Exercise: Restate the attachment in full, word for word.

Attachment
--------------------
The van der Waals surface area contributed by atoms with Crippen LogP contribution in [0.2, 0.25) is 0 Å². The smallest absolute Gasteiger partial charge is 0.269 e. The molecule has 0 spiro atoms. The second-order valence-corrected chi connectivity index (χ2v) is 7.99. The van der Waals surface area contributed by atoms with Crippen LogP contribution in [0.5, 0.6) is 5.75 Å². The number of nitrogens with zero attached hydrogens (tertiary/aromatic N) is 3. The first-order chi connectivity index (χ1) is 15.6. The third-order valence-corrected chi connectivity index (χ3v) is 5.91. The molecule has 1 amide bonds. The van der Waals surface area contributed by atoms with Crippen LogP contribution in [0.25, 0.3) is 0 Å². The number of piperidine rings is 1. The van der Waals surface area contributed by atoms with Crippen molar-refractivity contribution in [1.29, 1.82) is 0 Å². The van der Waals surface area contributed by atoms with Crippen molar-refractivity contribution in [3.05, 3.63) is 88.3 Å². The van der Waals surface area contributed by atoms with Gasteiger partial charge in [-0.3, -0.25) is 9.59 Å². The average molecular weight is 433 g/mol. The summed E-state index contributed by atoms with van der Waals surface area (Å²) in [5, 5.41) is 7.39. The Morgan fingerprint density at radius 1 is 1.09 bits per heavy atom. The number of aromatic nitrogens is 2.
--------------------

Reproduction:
The van der Waals surface area contributed by atoms with Crippen LogP contribution in [0.2, 0.25) is 0 Å². The smallest absolute Gasteiger partial charge is 0.269 e. The molecule has 0 spiro atoms. The second-order valence-corrected chi connectivity index (χ2v) is 7.99. The van der Waals surface area contributed by atoms with Crippen LogP contribution in [0.5, 0.6) is 5.75 Å². The number of nitrogens with zero attached hydrogens (tertiary/aromatic N) is 3. The first-order chi connectivity index (χ1) is 15.6. The third-order valence-corrected chi connectivity index (χ3v) is 5.91. The molecule has 1 amide bonds. The van der Waals surface area contributed by atoms with Crippen LogP contribution in [0.25, 0.3) is 0 Å². The number of piperidine rings is 1. The van der Waals surface area contributed by atoms with Crippen molar-refractivity contribution in [1.29, 1.82) is 0 Å². The van der Waals surface area contributed by atoms with Crippen molar-refractivity contribution in [3.05, 3.63) is 88.3 Å². The van der Waals surface area contributed by atoms with Gasteiger partial charge in [-0.3, -0.25) is 9.59 Å². The average molecular weight is 433 g/mol. The summed E-state index contributed by atoms with van der Waals surface area (Å²) in [5, 5.41) is 7.39. The Morgan fingerprint density at radius 1 is 1.09 bits per heavy atom. The number of aromatic nitrogens is 2.